Related Terms: PCL; FLT41; LMPH1A; VEGFR3; Hereditary Lymphedema, Type I; Congenital Hereditary Lymphedema; Milroy Disease.
The FLT4 is is associated with primary congenital lymphedema, also referred to as Milroys Syndrome.
The nomal “function” of this gene is to provide instructions for making a protein called vascular endothelial growth factor receptor 3 (VEGFR-3). This regulate the development and maintenance of the lymphatic system.
The lymphatic system produces and transports fluids and immune cells throughout the body. VEGFR-3 is turned on (activated) by two proteins called vascular endothelial growth factor C (VEGF-C) and vascular endothelial growth factor D (VEGF-D). When VEGF-C and VEGF-D attach (bind) to VEGFR-3, chemical signals are produced that regulate the growth, movement, and survival of lymphatic cells. (1)
The fascinating thing is that there have been 19 mutations of this gene that have been found to actually cause Milroy's.
Aliases & Descriptions fms-related tyrosine kinase 41 2 FLT412 PCL1 2 5 OTTHUMP000001615392 VEGFR31 2 5 OTTHUMP000002235112 Fms-like tyrosine kinase 42 3 OTTHUMP000002235122 Tyrosine-protein kinase receptor FLT42 3 soluble VEGFR3 variant 12 FLT-42 3 soluble VEGFR3 variant 22 VEGFR-32 3 soluble VEGFR3 variant 32 EC 126.96.36.199 8 vascular endothelial growth factor receptor 32 LMPH1A2 5 EC 2.7.108
External Ids: HGNC: 37671 Entrez Gene: 23242 Ensembl: ENSG000000372807 OMIM: 1363525 UniProtKB: P359163
Export aliases for FLT4 gene to outside databases Previous GC identifers: GC05M180162 GC05M181012 GC05M180139 GC05M180132 GC05M179962 GC05M174752
Entrez Gene summary for FLT4: This gene encodes a tyrosine kinase receptor for vascular endothelial growth factors C and D. The protein is thought to be involved in lymphangiogenesis and maintenance of the lymphatic endothelium. Mutations in this gene cause hereditary lymphedema type IA. (provided by RefSeq)
UniProtKB/Swiss-Prot: VGFR3_HUMAN, P35916 Function: Receptor for VEGFC. Has a tyrosine-protein kinase activity
summary for FLT4: Vascular endothelial growth factor is a signaling protein involved in the regulation of angiogenesis and vasculogenesis. VEGF binds to and activates a receptor tyrosine kinase, VEGFR. Three VEGFR isoforms have been identified in humans; VEGFR-1 (Flt-1), VEGFR-2 (KDR/Flk-1) and VEGFR-3 (Flt-4). VEGFR-2 mediates the majority of cellular responses to VEGF. VEGFR-1 is thought to modulate VEGFR-2 signaling or to act as a dummy/decoy receptor to sequester VEGF away from VEGFR-2.
Gene ID: 2324, updated on 4-Dec-2011
Official Symbol: FLT4provided by HGNC
Official Full Name: fms-related tyrosine kinase 4provided by HGNC
Primary source: HGNC:3767
See related: Ensembl:ENSG00000037280; HPRD:00636; MIM:136352; Vega:OTTHUMG00000130931
Gene type: protein coding:
RefSeq status: REVIEWED
Organism: Homo sapiens
Lineage: Eukaryota; Metazoa; Chordata; Craniata; Vertebrata; Euteleostomi; Mammalia; Eutheria; Euarchontoglires; Primates; Haplorrhini; Catarrhini; Hominidae; Homo Also known as PCL; FLT41; LMPH1A; VEGFR3
Summary This gene encodes a tyrosine kinase receptor for vascular endothelial growth factors C and D. The protein is thought to be involved in lymphangiogenesis and maintenance of the lymphatic endothelium. Mutations in this gene cause hereditary lymphedema type IA. [provided by RefSeq, Jul 2008]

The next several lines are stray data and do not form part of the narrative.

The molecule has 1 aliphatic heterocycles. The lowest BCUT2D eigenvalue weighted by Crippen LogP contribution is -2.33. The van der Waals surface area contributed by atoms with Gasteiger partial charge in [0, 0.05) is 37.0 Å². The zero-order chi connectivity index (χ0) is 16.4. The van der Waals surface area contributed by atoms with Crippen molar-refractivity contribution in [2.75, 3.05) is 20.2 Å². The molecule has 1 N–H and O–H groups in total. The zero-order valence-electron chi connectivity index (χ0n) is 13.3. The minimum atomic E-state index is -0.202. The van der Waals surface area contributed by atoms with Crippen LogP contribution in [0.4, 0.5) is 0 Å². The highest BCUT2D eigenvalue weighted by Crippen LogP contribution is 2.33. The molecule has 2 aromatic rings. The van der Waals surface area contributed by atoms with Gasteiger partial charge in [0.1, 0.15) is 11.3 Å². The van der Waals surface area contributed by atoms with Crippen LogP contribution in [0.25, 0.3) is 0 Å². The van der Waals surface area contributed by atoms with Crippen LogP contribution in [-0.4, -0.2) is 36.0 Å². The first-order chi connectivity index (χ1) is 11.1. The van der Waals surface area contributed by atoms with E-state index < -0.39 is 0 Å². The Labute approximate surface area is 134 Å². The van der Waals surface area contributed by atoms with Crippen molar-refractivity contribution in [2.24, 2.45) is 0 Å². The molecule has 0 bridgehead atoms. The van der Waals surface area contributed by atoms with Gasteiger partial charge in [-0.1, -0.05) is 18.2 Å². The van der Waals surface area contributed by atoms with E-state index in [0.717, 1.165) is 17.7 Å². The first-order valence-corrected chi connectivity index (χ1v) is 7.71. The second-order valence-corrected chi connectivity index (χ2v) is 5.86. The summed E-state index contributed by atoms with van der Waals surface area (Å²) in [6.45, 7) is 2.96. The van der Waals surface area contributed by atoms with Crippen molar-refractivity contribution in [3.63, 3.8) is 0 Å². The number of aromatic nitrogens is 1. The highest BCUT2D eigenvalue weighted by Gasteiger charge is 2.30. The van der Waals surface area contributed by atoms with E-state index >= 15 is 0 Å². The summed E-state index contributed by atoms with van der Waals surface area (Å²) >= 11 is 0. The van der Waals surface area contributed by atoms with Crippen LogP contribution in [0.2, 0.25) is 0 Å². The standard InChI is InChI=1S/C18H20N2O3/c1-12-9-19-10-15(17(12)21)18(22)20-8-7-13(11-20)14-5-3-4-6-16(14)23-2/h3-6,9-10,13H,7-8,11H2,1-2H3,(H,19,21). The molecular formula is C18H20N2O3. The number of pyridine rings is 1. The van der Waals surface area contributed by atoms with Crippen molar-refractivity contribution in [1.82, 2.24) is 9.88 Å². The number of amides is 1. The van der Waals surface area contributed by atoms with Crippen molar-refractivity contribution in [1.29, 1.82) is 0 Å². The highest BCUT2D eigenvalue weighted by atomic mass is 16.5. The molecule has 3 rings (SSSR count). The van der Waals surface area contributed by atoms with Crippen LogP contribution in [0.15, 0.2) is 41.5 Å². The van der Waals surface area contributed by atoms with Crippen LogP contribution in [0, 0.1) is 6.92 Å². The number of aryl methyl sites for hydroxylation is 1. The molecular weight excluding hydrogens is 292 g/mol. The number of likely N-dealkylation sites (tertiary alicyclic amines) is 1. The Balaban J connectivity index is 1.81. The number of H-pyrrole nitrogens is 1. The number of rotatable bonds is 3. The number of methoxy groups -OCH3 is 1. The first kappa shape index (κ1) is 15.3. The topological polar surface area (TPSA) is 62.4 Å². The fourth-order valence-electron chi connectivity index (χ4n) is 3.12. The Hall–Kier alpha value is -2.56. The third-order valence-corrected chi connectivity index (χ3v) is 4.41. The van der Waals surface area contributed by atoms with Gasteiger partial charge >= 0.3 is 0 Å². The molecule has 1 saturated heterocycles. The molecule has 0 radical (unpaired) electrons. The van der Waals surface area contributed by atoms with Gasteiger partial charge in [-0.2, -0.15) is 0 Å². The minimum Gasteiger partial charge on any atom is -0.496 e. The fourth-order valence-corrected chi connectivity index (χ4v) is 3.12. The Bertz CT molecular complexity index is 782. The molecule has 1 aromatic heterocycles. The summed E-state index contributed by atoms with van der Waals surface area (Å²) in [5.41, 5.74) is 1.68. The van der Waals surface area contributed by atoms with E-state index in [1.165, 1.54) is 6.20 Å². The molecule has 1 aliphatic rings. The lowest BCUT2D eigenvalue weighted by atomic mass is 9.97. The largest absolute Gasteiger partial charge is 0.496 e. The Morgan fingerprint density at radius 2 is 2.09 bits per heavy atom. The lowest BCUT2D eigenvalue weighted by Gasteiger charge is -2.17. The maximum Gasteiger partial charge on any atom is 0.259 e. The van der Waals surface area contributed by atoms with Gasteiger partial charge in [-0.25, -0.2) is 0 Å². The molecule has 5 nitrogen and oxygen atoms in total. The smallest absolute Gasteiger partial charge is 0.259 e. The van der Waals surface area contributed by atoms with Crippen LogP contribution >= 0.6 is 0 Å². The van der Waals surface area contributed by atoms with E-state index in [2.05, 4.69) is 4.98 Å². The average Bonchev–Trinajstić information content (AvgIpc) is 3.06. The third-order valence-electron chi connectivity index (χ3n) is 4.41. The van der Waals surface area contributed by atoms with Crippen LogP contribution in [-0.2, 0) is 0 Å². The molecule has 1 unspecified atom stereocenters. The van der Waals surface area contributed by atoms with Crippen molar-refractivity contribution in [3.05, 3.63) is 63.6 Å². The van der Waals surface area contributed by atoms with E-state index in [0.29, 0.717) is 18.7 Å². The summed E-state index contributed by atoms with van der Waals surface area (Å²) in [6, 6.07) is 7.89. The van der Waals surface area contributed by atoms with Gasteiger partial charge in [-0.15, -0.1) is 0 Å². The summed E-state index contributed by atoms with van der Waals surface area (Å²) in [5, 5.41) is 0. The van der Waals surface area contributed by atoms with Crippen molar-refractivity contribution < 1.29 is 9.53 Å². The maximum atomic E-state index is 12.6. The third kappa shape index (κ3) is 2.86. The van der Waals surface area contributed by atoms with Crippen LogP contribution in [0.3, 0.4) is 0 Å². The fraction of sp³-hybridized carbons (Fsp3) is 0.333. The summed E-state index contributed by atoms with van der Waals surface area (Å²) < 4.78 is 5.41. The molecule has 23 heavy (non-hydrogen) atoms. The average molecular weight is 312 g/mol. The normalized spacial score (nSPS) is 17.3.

Sequence:Sequence : Chromosome: 5; NC_000005.9 (180028506..180076624, complement
Complete Page: NCBi-NIH
The expression of vascular endothelial growth factor and its receptors (flt1/fms, flk1/KDR, flt4) and vascular endothelial growth inhibitor in the bovine uterus during the sexual cycle and their correlation with serum sex steroids.
Sağsöz H, Saruhan BG. Source Dicle University, Department of Histology and Embryology, 21280, Diyarbakir-Turkey. email@example.com Abstract The present study was conducted to demonstrate of the immunohistochemical localization of vascular endothelial growth factor (VEGF) and its receptors (flt1/fms, flk1/KDR and flt4) as well as vascular endothelial growth inhibitor (VEGI) and to determine the correlation of VEGF and its receptors and VEGI with serum sex steroids (estrogen and progesterone) in the bovine uterus during the sexual cycle. The stage of the estrous cycle in 30 Holstein cattle was assessed based on the gross and histological appearance of the ovaries and uterus and on blood steroid hormone levels. Tissue samples obtained from the uterus were fixed in 10% formaldehyde for routine histological processing. During both follicular and luteal phases, positive cytoplasmic and membrane staining was achieved for VEGF and its receptors (flt1/fms, flk1/KDR and flt4) as well as VEGI in the luminal and glandular epithelial cells, the connective tissue and smooth muscle cells, and the vascular endothelial cells and smooth muscle cells in the uterus. The intensity, proportional and total scores determined for VEGF and its receptors (flt1/fms and flt4) as well as VEGI were greater in the luminal and glandular epithelial cells compared to the connective tissue and smooth muscle cells (P < 0.05). Furthermore, the number and intensity of the flk1/KDR positive cells were greater among the connective tissue cells compared to the luminal and glandular epithelial cells (P < 0.05). As a result, it was determined that the expression of VEGF and its receptors as well as VEGI in the bovine uterus during the follicular and luteal phases varied with different cell types. This suggests that depending on the stage of the sexual cycle, these factors may mediate the establishment of an appropriate environment for the nutritional supply and implantation of the embryo primarily due to the stimulation of angiogenesis but also through the increase in the secretory activity of the epithelial cells in the uterus. Furthermore, this indicates that ovarian steroid hormones play a significant role in regulating the expression of VEGF and its receptors as well as VEGI.